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Business

3-D television makers grapple with slow sales

3-D TV was one of the buzzwords at last year's CeBIT tech fair, but consumers have been reluctant to invest in the new appliances. Manufacturers hope improved technology and a wider range of 3-D content will boost sales.

Two men watch a 3-D television

Viewers need special glasses to watch 3-D television

Television is increasingly competing against other forms of home entertainment. The industry's most promising weapon: 3-D television. Despite modest sales of 3-D gadgets in 2010, electronics companies and the film industry alike still have high hopes for the new technology.

Equipment sales are rising, albeit slowly; content can be delivered through new pay-television channels; advertisers have a whole new playing field available; and 3-D content may even be more resistant against piracy.

Moviegoers wearing 3-D glasses

Cinema buffs can now watch 3-D features without leaving the living room

All parties involved have a strong interest in bringing 3-D television sets into every home as soon as possible, though it looks like that will take some time. From their rollout in April 2010 until the end of that year, some 200,000 3-D television sets were sold in Germany.

The German Association for Consumer Research (GfK) predicts that sales will rise by 500 percent to one million sets in 2011. It expects the national market to approach 10 million television sets in the long term.

Sales figures give researchers at GfK a reference point for how consumers are using their new 3-D sets. Only 200,000 pairs of the special glasses needed to watch films in 3-D were sold along with the 200,000 television sets. Considering that families would buy several pairs of glasses per television, a large number of owners apparently still do not make use of the 3-D capability in their living rooms.

Sales trail expectations

The entertainment industry has made sporadic attempts at popularizing 3-D films since the 1950s, but the big breakthrough only came in 2009, when the James Cameron film ‘Avatar' hit cinemas. Since then, little of the content made available in 3-D has been anywhere near as successful as 'Avatar'.

In order to boost television sales, Japanese electronics producer Panasonic is looking to strike deals with European broadcasters to put more 3-D content on the small screen. Without more content, Panasonic says, meeting its global goal of one million sets sold by March will be "difficult".

A scene from 'Avatar'

The 2009 film 'Avatar' was the first 3-D blockbuster

Other equipment makers have been similarly disappointed in their sales figures. Sony is seeing sales of 3-D sets trail expectations, said Chief Financial Officer Masaru Kato in October.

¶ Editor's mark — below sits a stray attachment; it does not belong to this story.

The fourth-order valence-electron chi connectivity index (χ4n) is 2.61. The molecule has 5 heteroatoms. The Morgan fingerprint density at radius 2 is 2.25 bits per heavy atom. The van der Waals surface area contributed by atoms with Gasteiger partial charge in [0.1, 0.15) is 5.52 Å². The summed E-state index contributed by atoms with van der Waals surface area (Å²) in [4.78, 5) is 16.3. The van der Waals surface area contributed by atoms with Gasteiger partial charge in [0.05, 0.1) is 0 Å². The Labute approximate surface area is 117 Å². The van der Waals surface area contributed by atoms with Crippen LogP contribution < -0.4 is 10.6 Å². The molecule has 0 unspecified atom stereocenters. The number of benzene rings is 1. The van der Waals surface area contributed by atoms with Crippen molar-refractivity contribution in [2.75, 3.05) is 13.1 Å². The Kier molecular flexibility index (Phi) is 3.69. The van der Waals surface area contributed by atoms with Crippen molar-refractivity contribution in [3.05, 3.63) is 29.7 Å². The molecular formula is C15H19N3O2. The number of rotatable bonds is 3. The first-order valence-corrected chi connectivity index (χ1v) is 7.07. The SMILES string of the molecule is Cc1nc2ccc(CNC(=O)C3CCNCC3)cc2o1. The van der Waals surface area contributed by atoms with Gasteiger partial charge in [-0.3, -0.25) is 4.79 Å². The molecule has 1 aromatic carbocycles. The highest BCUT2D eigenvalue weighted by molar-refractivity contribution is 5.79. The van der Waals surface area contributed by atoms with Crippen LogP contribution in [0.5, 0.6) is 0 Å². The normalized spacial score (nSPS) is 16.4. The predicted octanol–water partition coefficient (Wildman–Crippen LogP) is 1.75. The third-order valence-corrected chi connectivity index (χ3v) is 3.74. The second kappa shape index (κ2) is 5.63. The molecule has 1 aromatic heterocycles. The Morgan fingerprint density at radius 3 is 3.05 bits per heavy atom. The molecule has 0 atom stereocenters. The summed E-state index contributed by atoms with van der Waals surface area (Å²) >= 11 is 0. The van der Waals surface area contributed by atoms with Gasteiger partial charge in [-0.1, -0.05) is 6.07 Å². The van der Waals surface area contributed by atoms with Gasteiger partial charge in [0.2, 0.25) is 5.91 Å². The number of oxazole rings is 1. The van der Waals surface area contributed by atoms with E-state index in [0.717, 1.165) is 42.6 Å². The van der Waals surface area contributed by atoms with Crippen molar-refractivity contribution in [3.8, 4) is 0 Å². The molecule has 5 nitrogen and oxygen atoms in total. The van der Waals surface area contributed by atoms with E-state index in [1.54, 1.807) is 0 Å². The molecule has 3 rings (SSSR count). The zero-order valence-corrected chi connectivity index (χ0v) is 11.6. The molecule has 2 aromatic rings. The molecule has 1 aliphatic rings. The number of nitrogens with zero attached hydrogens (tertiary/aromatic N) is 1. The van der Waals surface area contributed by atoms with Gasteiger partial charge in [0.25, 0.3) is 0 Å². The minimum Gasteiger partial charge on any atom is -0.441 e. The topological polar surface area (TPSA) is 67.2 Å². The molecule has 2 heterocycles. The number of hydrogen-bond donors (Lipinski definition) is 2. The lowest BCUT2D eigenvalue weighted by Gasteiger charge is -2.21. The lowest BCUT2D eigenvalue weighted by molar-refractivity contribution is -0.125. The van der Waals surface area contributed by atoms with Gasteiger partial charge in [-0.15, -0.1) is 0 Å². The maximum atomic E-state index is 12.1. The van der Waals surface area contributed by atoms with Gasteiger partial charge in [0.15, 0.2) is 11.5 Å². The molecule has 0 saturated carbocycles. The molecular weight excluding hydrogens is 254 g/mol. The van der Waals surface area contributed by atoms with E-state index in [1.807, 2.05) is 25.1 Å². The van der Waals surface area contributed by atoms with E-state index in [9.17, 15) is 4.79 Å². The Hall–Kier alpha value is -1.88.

Toshiba's latest range of 3-D televisions, which don't require viewers to wear a special set of glasses, failed to achieve even half its sales target during its first month on the market. This may be due to the fact that the glassless viewing experience still does not meet expectations.

Jürgen Boyny, Director of Consumer Research at GfK, predicts that this technology will take some time to mature: "I don't expect that we'll see 3-D sets without glasses become the norm until 2015."

Quick profits remain unlikely

Market research shows that consumers tend to replace their television sets every six years. With high definition television (HDTV) out only a few years ago and improved glassless 3-D viewing just around the corner, consumers may not be willing to invest in the current state of technology.

The latest models come at a steep price. 3-D content is best viewed on large screens costing between 1,000 and 2,000 euros, with the price of 3-D glasses adding another 50 to 100 euros apiece.

A pair of 3-D glasses

New models of 3-D glasses will be shown at the CeBIT fair in March

The greatest beneficiaries of the 3-D effect are video games, animated features and sports. Those appeal mostly to a younger audience that does not necessarily have the buying power to drive up sales. Despite electronics manufacturers' aspirations, mass market adoption may thus be slow to come.

"Quick profits are wishful thinking," market research firm Prognos said in a study. The growth rate of 3-D equipment sales between 2010 and 2014 will be much slower than that of HDTV between 2002 and 2006, Prognos predicts.

The problem of content scarcity is expected to diminish in 2011. At least 40 3-D films are already planned for this year. By 2015, 15 percent of all movies will be produced in 3-D format, professional services firm PricewaterhouseCoopers predicts. Once moviemakers harness the 3-D effect for better storytelling, allowing it to become more than a mere gimmick, consumers will be more willing to pay a premium for 3-D televisions.

Author: Annika Reinert
Editor: Sam Edmonds

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